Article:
7 Battles That Changed Public Perception Of The Vietnam War

20 Feb 1968, Khe Sanh, South Vietnam --- U.S. Marines lie prone on the ground in sandbagged trench as they take cover from Communist mortar fire. --- Image by © Bettmann/CORBIS

The Vietnam War, or, as it’s called in Vietnam, the Resistance War against America, was a cold war-era proxy war, officially fought between North and South Vietnam. The players in this war were the South Vietnamese army, or the Army of the Republic of Vietnam, the Viet Cong, guerrilla fighters allied with North Vietnam, and the Communist People’s Army of Vietnam, the official army of North Vietnam, as well as American forces.

Battle of Ấp Bắc, January 2, 1963

On January 2, 1963, army and Civil Guard forces from South Vietnam engaged Viet Cong forces from North Vietnam at the village of Ap Bac, 35 miles southwest of Saigon. The South Vietnamese army was well-supplied, with armor, artillery and air support, as well as American military advisors. The South also had a clear numerical advantage, outnumbering the Viet Cong four to one.

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According to early reports from the United States Army Command in the Pacific, the United States Army Command in the Pacific reported the battle to the Joint Chiefs of Staff as “one of the bloodiest and costliest battles of S. Vietnam war” and noted that the battle “will provide enemy with morale-building victory”.  The Viet Cong did, indeed, find this victory to be quite important.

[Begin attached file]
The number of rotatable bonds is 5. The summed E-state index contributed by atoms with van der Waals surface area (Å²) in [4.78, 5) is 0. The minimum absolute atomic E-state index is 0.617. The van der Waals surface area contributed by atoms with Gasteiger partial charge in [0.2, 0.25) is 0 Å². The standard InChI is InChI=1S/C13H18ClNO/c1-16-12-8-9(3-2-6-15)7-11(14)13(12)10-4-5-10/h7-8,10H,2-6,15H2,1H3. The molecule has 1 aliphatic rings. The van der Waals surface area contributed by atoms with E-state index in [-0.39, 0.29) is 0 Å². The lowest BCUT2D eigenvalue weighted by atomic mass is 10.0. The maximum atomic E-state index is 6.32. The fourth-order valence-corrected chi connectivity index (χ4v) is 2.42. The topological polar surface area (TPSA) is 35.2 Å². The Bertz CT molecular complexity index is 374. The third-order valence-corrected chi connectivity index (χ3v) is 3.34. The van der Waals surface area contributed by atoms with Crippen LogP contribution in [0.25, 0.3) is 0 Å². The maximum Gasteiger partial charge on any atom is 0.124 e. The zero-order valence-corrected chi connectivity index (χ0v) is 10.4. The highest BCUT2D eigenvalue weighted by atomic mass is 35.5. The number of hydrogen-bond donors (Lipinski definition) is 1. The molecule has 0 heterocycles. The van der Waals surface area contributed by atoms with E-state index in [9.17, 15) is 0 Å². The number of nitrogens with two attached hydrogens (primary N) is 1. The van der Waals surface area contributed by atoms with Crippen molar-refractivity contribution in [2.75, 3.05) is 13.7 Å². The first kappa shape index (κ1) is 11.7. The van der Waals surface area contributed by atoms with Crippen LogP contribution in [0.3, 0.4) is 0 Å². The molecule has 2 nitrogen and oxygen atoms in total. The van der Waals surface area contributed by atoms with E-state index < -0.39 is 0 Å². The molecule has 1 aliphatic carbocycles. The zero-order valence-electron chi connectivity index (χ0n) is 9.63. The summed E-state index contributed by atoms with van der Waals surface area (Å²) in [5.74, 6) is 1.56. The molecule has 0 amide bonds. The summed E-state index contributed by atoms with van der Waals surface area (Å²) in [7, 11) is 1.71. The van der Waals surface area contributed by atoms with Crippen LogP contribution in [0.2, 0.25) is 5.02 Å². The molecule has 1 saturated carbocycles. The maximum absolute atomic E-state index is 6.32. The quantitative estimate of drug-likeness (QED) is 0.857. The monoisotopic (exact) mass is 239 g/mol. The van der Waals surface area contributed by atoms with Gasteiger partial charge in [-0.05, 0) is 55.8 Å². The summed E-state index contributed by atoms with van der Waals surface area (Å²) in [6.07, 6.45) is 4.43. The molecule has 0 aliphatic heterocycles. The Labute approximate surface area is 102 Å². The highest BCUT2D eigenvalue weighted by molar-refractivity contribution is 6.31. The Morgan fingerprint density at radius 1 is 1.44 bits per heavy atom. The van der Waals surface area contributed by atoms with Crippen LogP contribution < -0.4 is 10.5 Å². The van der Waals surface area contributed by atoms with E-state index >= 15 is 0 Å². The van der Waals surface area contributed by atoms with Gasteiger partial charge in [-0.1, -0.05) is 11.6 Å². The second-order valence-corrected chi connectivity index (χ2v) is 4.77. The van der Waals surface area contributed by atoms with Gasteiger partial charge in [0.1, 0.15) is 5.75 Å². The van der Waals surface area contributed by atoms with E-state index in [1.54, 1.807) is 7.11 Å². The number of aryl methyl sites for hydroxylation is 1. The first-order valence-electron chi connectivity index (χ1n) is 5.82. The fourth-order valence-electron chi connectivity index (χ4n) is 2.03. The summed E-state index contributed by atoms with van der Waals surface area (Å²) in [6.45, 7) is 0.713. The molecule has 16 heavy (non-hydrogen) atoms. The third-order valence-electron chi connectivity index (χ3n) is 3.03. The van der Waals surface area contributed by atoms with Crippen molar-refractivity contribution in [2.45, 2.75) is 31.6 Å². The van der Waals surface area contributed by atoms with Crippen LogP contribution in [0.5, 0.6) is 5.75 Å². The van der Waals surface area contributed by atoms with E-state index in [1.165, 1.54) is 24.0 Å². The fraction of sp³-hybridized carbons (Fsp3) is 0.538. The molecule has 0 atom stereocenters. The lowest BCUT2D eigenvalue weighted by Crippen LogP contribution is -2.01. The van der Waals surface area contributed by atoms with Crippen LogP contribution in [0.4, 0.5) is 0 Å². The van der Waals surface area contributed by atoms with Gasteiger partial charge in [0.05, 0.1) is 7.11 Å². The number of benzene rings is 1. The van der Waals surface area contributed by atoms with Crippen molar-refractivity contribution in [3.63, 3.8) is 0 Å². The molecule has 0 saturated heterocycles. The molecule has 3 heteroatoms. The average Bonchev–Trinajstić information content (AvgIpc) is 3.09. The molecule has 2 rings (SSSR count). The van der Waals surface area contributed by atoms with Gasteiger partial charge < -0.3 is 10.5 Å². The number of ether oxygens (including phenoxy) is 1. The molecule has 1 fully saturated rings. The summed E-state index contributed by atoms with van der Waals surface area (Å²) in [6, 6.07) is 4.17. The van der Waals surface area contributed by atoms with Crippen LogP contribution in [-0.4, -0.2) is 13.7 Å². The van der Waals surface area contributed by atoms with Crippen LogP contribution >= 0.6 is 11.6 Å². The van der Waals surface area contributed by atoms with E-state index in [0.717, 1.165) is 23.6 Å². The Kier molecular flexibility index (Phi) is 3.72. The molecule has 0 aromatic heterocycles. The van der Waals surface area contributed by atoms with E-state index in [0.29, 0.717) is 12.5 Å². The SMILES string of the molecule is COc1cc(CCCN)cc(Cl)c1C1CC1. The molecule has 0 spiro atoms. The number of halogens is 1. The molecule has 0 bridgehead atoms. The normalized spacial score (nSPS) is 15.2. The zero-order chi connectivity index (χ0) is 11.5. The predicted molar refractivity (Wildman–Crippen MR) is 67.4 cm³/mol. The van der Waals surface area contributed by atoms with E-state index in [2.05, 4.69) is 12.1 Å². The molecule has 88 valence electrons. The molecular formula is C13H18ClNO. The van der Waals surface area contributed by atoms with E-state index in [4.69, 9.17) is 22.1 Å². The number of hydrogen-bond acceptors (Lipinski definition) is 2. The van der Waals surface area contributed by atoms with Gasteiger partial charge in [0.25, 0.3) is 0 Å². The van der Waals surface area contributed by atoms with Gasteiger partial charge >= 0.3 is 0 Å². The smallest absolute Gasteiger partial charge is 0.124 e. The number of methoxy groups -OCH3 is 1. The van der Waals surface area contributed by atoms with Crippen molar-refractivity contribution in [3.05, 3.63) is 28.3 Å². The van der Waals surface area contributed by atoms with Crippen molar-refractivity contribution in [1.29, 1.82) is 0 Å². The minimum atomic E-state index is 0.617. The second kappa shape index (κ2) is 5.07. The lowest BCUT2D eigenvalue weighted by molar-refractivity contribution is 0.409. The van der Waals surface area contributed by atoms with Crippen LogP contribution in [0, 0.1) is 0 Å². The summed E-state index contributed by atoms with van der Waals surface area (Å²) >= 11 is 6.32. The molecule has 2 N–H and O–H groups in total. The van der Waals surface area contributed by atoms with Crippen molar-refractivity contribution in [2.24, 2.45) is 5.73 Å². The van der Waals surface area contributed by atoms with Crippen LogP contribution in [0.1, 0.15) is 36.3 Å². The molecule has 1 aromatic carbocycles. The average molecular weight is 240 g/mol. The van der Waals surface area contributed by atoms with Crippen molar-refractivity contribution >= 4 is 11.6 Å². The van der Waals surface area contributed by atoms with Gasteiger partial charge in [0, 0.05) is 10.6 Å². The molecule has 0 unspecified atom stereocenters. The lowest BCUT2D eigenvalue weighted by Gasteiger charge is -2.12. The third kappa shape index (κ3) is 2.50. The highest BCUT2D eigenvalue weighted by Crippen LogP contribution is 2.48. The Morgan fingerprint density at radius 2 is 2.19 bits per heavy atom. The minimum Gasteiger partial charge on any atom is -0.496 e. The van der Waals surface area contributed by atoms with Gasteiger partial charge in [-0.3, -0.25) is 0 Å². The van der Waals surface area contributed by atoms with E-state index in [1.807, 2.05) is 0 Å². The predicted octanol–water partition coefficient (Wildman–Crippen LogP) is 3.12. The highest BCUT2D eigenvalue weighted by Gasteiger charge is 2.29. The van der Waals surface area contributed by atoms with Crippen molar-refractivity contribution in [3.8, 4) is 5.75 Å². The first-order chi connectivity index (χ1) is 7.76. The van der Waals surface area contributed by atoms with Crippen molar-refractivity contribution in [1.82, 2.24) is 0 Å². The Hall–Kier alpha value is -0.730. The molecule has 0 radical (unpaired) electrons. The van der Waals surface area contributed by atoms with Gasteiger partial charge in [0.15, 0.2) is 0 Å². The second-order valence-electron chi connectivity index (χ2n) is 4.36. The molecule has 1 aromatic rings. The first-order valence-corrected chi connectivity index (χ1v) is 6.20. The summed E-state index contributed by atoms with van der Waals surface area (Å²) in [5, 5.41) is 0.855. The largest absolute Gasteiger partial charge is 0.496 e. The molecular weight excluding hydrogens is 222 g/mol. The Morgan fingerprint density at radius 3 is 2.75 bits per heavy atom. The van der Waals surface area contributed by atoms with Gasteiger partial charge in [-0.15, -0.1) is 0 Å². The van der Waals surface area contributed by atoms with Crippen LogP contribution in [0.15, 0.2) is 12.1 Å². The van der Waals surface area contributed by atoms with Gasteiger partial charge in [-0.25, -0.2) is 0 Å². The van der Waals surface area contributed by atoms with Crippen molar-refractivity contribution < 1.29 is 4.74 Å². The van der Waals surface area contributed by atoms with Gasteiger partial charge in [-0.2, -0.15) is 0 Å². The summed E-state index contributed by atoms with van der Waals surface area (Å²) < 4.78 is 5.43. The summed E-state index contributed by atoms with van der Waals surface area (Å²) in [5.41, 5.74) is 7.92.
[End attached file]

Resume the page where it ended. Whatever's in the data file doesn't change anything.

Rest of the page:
The Battle of Ap Bac was a clear win for the Viet Cong for several reasons. Captured Viet Cong documents claimed preparation, motivation and discipline as the cause for their victory. American officials attributed the loss, in part, to South Vietnamese military strategy. The South Vietnamese acted courageously, but without the needed organization. They failed to make effective use of American resources. The Battle of Ap Bac illustrated the challenge for larger armies against small, highly mobile forces like the Viet Cong. By the end of the battle, the South Vietnamese lost 80 men, with another hundred wounded.

The Battle of Ap Bac played a key role in engendering American condemnations of military activities in Vietnam. The press presented the battle as a clear loss, which it was, but exaggerated the importance of the battle, and framed it in the worst possible light. Newspapers claimed multiple American casualties, and accused South Vietnamese troops of cowardice. The U.S. government expressed concerns about how the battle was presented; these concerns would continue for the remainder of the war.